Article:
Princeton councillor and event co-organizer Barb Gould.

Impactful people raise thousands for Princeton charities

Weyerhaeuser donates $15K to three local causes

Special personalities and generous sponsors came together last Thursday night and raised $22,600 for Princeton charities, including $7,000 for the Princeton and District Community Services Society (PDCCS).

Weyeraheuser was a major contributor to the project, donating $15,000.

The Fifty Impactful People of Princeton fundraiser, held by the Community Foundation of South Okanagan Similkameen, was a satisfying success, according to Kim English, who organized the event along with councillor Barb Gould.

“Earlier this summer, Barb and I spoke about the impact that Covid-19 is having on our local charities, especially as they grapple with how to provide services to the community amidst a pandemic. With more unplanned costs, with completely unexpected challenges, plus, without the people power to hold their annual fundraisers, we saw charities are in greater need for donations than ever before.”

The fundraiser was held outside, at the Princeton airport, to give attendees enough space to social distance.

Swag bags that included prizes, masks and hand sanitizer were distributed, and food and beverages were provided by Little Creek Grill and Peller Estates.

Three charities were invited to attend and make a short ‘pitch’, hoping to take home the first-place share of the $2,600 raised through ticket sales and a contribution from Fortis B.C.

Every ticket purchaser – with some participating via zoom – was able to vote for their charity of their choice.

The Princeton Seniors Centre was represented by Carolynne Munk, who explained the centre is “a safe place for seniors to come and socialize.” The group organizes games, exercise classes, bingo, and community dinners, and makes drop by coffee and lunch available. Munk said the centre wished to receive money to purchase an improved air flow system.

Kim Vokey, president of Princeton Crisis Assistance, told the gathering that COVID has hit operations hard. Crisis Assistance is funded by its thrift store, which had to close for several months at the beginning of the pandemic.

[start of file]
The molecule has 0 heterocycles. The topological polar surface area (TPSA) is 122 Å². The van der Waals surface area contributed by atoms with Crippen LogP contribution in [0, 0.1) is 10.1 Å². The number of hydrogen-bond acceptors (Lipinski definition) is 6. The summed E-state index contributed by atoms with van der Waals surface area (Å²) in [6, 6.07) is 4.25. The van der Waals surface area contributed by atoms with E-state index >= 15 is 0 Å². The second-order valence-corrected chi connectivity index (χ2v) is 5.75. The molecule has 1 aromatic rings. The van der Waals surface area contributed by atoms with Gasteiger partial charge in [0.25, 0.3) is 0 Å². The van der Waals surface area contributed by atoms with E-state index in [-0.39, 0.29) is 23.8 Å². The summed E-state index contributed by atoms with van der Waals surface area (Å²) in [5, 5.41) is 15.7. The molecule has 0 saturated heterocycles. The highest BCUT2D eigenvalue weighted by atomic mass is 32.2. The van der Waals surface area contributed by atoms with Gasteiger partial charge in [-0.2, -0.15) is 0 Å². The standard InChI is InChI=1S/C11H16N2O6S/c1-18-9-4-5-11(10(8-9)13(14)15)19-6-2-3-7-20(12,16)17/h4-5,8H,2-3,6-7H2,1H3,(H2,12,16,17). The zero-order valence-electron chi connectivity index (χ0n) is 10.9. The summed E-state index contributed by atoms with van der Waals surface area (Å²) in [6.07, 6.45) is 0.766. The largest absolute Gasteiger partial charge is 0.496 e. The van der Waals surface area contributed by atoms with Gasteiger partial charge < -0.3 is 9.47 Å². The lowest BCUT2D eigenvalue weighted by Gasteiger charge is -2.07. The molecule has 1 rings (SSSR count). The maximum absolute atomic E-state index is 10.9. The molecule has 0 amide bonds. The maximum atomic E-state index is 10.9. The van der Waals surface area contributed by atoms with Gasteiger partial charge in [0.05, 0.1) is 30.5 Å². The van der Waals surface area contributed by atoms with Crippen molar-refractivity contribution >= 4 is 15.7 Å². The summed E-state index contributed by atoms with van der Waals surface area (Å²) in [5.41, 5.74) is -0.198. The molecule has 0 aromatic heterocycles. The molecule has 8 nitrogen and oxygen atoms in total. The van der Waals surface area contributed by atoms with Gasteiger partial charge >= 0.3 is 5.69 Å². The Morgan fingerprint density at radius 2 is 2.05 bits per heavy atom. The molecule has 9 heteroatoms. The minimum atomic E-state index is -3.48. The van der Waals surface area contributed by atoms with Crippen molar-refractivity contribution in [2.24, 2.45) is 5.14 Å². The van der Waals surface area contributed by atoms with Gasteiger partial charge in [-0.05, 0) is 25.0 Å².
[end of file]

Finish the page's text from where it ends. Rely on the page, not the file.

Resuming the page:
It provides emergency shelter, food and supplies for those in need, and runs the town’s Christmas Hamper program, which assists about 140 families each year.

“I believe the need for hampers will be even greater this year,” said Vokey. “The hampers will get done this year but it’s possible we may have to (modify the program.)”

PDCSS executive director Becky Vermette and Jess McIvor, a long-time client of the society’s New Beginnings program, spoke on behalf of their latest endeavour.

New Beginnings recently found a new location, provided by the Town of Princeton, but the building needs renovations, furniture and supplies. The day program assists adults living with disabilities in many aspects, providing programming, entertainment and opportunities to socialize.

McIvor, well-known in Princeton as an artist, earned applause when she made an impassioned plea.

“Our New Beginnings is amazing,” she said. “I’m begging you. We need a lot of money to renovate…Please, please vote for us.”

And they did.

PDCSS was originally awarded $2,000 as the winner, with the seniors and crisis group taking $300 each.

At the close of the evening, English announced that Weyerhaeuser had pledged $5,000 to each of the charities, meaning everyone could fulfill their goals. An anonymous foundation donor matched $5,000 of the monies raised for the Princeton Community Fund.

“This means, together, we raised $22,600 for four charities. That’s major impact.”

Gould said she hopes the Impactful People fundraiser will become an annual event. “I am always so amazed how this community comes together, to help others,” she said.

 

Princeton RCMP detachment commander Sgt. Rob Hughes.

Princeton Mayor Spencer Coyne.